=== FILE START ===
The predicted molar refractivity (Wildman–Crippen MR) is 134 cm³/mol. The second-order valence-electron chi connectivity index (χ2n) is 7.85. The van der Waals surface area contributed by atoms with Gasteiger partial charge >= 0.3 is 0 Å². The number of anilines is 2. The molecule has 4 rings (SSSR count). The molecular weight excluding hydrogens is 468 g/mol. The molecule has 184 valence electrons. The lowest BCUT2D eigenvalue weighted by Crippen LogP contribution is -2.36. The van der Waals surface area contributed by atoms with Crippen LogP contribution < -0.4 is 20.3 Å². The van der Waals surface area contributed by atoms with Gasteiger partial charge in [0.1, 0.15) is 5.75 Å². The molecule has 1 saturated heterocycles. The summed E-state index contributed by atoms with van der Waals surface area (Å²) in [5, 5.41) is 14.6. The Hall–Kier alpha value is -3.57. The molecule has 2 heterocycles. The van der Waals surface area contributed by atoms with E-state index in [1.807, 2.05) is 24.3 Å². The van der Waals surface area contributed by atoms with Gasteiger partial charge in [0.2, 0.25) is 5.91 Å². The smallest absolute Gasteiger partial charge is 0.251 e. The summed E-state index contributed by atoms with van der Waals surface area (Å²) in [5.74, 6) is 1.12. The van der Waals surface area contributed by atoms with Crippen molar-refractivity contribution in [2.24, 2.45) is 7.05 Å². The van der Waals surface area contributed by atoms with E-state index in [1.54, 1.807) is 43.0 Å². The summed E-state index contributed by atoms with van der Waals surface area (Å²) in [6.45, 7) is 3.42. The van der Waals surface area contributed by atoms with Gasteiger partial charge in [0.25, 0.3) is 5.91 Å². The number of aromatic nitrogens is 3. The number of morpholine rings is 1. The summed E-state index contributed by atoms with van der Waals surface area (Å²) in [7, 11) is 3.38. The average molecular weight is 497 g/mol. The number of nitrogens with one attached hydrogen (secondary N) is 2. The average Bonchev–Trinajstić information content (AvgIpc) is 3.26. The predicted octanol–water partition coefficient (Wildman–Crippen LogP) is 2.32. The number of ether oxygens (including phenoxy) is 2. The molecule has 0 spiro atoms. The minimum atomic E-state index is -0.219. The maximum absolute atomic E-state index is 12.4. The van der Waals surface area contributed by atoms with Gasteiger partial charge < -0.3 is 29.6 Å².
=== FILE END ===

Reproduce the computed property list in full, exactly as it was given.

The predicted molar refractivity (Wildman–Crippen MR) is 134 cm³/mol. The second-order valence-electron chi connectivity index (χ2n) is 7.85. The van der Waals surface area contributed by atoms with Gasteiger partial charge >= 0.3 is 0 Å². The number of anilines is 2. The molecule has 4 rings (SSSR count). The molecular weight excluding hydrogens is 468 g/mol. The molecule has 184 valence electrons. The lowest BCUT2D eigenvalue weighted by Crippen LogP contribution is -2.36. The van der Waals surface area contributed by atoms with Crippen LogP contribution < -0.4 is 20.3 Å². The van der Waals surface area contributed by atoms with Gasteiger partial charge in [0.1, 0.15) is 5.75 Å². The molecule has 1 saturated heterocycles. The summed E-state index contributed by atoms with van der Waals surface area (Å²) in [5, 5.41) is 14.6. The Hall–Kier alpha value is -3.57. The molecule has 2 heterocycles. The van der Waals surface area contributed by atoms with E-state index in [1.807, 2.05) is 24.3 Å². The van der Waals surface area contributed by atoms with Gasteiger partial charge in [0.2, 0.25) is 5.91 Å². The smallest absolute Gasteiger partial charge is 0.251 e. The summed E-state index contributed by atoms with van der Waals surface area (Å²) in [5.74, 6) is 1.12. The van der Waals surface area contributed by atoms with Crippen molar-refractivity contribution in [2.24, 2.45) is 7.05 Å². The van der Waals surface area contributed by atoms with E-state index in [1.54, 1.807) is 43.0 Å². The summed E-state index contributed by atoms with van der Waals surface area (Å²) in [6.45, 7) is 3.42. The van der Waals surface area contributed by atoms with Gasteiger partial charge in [0.25, 0.3) is 5.91 Å². The number of aromatic nitrogens is 3. The number of morpholine rings is 1. The summed E-state index contributed by atoms with van der Waals surface area (Å²) in [7, 11) is 3.38. The average molecular weight is 497 g/mol. The number of nitrogens with one attached hydrogen (secondary N) is 2. The average Bonchev–Trinajstić information content (AvgIpc) is 3.26. The predicted octanol–water partition coefficient (Wildman–Crippen LogP) is 2.32. The number of ether oxygens (including phenoxy) is 2. The molecule has 0 spiro atoms. The minimum atomic E-state index is -0.219. The maximum absolute atomic E-state index is 12.4. The van der Waals surface area contributed by atoms with Gasteiger partial charge < -0.3 is 29.6 Å².